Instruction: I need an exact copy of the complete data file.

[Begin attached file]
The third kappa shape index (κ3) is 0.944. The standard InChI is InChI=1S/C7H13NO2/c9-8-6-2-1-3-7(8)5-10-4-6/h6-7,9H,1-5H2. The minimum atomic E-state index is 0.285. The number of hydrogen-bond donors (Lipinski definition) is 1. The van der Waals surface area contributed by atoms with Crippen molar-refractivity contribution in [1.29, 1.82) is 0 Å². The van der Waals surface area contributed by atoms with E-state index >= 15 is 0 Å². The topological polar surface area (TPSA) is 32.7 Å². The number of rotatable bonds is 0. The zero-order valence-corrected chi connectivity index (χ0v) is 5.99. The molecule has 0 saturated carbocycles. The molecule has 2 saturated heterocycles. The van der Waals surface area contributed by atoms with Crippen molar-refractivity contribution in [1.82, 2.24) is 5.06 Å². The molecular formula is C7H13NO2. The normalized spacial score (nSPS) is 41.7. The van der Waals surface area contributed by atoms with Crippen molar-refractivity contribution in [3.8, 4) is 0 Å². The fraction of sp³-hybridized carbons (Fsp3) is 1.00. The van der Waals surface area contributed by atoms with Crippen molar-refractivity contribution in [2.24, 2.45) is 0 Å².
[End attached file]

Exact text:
The third kappa shape index (κ3) is 0.944. The standard InChI is InChI=1S/C7H13NO2/c9-8-6-2-1-3-7(8)5-10-4-6/h6-7,9H,1-5H2. The minimum atomic E-state index is 0.285. The number of hydrogen-bond donors (Lipinski definition) is 1. The van der Waals surface area contributed by atoms with Crippen molar-refractivity contribution in [1.29, 1.82) is 0 Å². The van der Waals surface area contributed by atoms with E-state index >= 15 is 0 Å². The topological polar surface area (TPSA) is 32.7 Å². The number of rotatable bonds is 0. The zero-order valence-corrected chi connectivity index (χ0v) is 5.99. The molecule has 0 saturated carbocycles. The molecule has 2 saturated heterocycles. The van der Waals surface area contributed by atoms with Crippen molar-refractivity contribution in [1.82, 2.24) is 5.06 Å². The molecular formula is C7H13NO2. The normalized spacial score (nSPS) is 41.7. The van der Waals surface area contributed by atoms with Crippen molar-refractivity contribution in [3.8, 4) is 0 Å². The fraction of sp³-hybridized carbons (Fsp3) is 1.00. The van der Waals surface area contributed by atoms with Crippen molar-refractivity contribution in [2.24, 2.45) is 0 Å².